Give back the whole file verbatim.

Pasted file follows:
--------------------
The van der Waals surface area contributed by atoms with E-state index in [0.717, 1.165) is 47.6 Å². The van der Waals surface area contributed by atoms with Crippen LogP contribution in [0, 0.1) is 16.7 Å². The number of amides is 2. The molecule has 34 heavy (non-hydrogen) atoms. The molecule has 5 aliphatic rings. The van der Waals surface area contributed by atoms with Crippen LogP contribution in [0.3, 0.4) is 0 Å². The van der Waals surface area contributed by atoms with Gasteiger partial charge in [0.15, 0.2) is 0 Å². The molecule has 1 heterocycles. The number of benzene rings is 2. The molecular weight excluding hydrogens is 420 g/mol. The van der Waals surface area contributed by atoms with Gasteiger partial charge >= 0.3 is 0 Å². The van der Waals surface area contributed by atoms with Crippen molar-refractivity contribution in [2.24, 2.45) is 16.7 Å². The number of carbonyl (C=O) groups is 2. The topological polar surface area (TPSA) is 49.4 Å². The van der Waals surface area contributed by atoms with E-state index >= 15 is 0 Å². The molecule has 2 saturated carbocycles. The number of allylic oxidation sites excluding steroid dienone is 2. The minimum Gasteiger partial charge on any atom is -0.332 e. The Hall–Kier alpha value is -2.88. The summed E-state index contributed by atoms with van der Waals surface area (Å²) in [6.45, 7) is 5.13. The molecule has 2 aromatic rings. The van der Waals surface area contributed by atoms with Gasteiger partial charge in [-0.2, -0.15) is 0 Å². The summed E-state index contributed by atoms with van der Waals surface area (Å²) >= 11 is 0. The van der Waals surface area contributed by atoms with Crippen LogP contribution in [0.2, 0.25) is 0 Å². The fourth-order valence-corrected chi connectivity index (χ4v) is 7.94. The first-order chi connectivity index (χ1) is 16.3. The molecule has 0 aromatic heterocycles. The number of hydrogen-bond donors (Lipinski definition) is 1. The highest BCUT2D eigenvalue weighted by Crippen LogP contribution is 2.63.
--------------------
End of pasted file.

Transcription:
The van der Waals surface area contributed by atoms with E-state index in [0.717, 1.165) is 47.6 Å². The van der Waals surface area contributed by atoms with Crippen LogP contribution in [0, 0.1) is 16.7 Å². The number of amides is 2. The molecule has 34 heavy (non-hydrogen) atoms. The molecule has 5 aliphatic rings. The van der Waals surface area contributed by atoms with Crippen LogP contribution in [0.3, 0.4) is 0 Å². The van der Waals surface area contributed by atoms with Gasteiger partial charge in [0.15, 0.2) is 0 Å². The molecule has 1 heterocycles. The number of benzene rings is 2. The molecular weight excluding hydrogens is 420 g/mol. The van der Waals surface area contributed by atoms with Gasteiger partial charge >= 0.3 is 0 Å². The van der Waals surface area contributed by atoms with Crippen molar-refractivity contribution in [2.24, 2.45) is 16.7 Å². The number of carbonyl (C=O) groups is 2. The topological polar surface area (TPSA) is 49.4 Å². The van der Waals surface area contributed by atoms with E-state index >= 15 is 0 Å². The molecule has 2 saturated carbocycles. The number of allylic oxidation sites excluding steroid dienone is 2. The minimum Gasteiger partial charge on any atom is -0.332 e. The Hall–Kier alpha value is -2.88. The summed E-state index contributed by atoms with van der Waals surface area (Å²) in [6.45, 7) is 5.13. The molecule has 2 aromatic rings. The van der Waals surface area contributed by atoms with Gasteiger partial charge in [-0.2, -0.15) is 0 Å². The summed E-state index contributed by atoms with van der Waals surface area (Å²) >= 11 is 0. The van der Waals surface area contributed by atoms with Crippen LogP contribution in [0.2, 0.25) is 0 Å². The fourth-order valence-corrected chi connectivity index (χ4v) is 7.94. The first-order chi connectivity index (χ1) is 16.3. The molecule has 0 aromatic heterocycles. The number of hydrogen-bond donors (Lipinski definition) is 1. The highest BCUT2D eigenvalue weighted by Crippen LogP contribution is 2.63.